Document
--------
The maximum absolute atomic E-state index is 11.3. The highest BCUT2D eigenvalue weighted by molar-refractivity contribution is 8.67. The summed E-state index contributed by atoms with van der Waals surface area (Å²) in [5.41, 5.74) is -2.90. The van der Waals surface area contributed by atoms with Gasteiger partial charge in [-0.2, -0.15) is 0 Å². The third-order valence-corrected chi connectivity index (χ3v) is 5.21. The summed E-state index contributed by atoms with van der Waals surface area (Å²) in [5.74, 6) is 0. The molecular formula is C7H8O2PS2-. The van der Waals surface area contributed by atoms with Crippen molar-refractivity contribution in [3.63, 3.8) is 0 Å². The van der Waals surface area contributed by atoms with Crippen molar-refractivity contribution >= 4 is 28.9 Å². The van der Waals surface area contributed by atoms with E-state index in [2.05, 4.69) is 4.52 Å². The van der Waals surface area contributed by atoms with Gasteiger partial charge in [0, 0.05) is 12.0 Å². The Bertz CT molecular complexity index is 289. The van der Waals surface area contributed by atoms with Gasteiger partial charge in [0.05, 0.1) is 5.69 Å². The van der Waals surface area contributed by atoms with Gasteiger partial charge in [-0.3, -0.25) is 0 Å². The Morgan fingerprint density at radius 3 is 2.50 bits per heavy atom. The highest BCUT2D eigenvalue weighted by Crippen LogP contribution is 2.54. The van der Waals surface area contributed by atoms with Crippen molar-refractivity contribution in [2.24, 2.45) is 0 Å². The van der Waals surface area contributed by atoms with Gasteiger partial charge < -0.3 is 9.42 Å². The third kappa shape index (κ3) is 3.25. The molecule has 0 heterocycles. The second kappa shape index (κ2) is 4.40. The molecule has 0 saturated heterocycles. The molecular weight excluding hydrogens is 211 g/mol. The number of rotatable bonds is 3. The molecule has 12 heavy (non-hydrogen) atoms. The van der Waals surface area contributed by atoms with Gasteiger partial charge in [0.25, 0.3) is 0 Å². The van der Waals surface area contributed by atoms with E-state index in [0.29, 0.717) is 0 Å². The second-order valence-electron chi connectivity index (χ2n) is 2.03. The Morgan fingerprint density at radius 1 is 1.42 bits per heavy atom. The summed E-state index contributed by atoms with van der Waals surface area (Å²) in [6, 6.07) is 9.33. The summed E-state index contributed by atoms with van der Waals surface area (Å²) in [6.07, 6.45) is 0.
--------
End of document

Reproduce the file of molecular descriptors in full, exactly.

The maximum absolute atomic E-state index is 11.3. The highest BCUT2D eigenvalue weighted by molar-refractivity contribution is 8.67. The summed E-state index contributed by atoms with van der Waals surface area (Å²) in [5.41, 5.74) is -2.90. The van der Waals surface area contributed by atoms with Gasteiger partial charge in [-0.2, -0.15) is 0 Å². The third-order valence-corrected chi connectivity index (χ3v) is 5.21. The summed E-state index contributed by atoms with van der Waals surface area (Å²) in [5.74, 6) is 0. The molecular formula is C7H8O2PS2-. The van der Waals surface area contributed by atoms with Crippen molar-refractivity contribution in [3.63, 3.8) is 0 Å². The van der Waals surface area contributed by atoms with Crippen molar-refractivity contribution >= 4 is 28.9 Å². The van der Waals surface area contributed by atoms with E-state index in [2.05, 4.69) is 4.52 Å². The van der Waals surface area contributed by atoms with Gasteiger partial charge in [0, 0.05) is 12.0 Å². The Bertz CT molecular complexity index is 289. The van der Waals surface area contributed by atoms with Gasteiger partial charge in [0.05, 0.1) is 5.69 Å². The van der Waals surface area contributed by atoms with Gasteiger partial charge in [-0.3, -0.25) is 0 Å². The Morgan fingerprint density at radius 3 is 2.50 bits per heavy atom. The highest BCUT2D eigenvalue weighted by Crippen LogP contribution is 2.54. The van der Waals surface area contributed by atoms with Crippen molar-refractivity contribution in [2.24, 2.45) is 0 Å². The van der Waals surface area contributed by atoms with Gasteiger partial charge < -0.3 is 9.42 Å². The third kappa shape index (κ3) is 3.25. The molecule has 0 heterocycles. The second kappa shape index (κ2) is 4.40. The molecule has 0 saturated heterocycles. The molecular weight excluding hydrogens is 211 g/mol. The number of rotatable bonds is 3. The molecule has 12 heavy (non-hydrogen) atoms. The van der Waals surface area contributed by atoms with Gasteiger partial charge in [0.25, 0.3) is 0 Å². The van der Waals surface area contributed by atoms with E-state index in [0.29, 0.717) is 0 Å². The second-order valence-electron chi connectivity index (χ2n) is 2.03. The Morgan fingerprint density at radius 1 is 1.42 bits per heavy atom. The summed E-state index contributed by atoms with van der Waals surface area (Å²) in [6, 6.07) is 9.33. The summed E-state index contributed by atoms with van der Waals surface area (Å²) in [6.07, 6.45) is 0.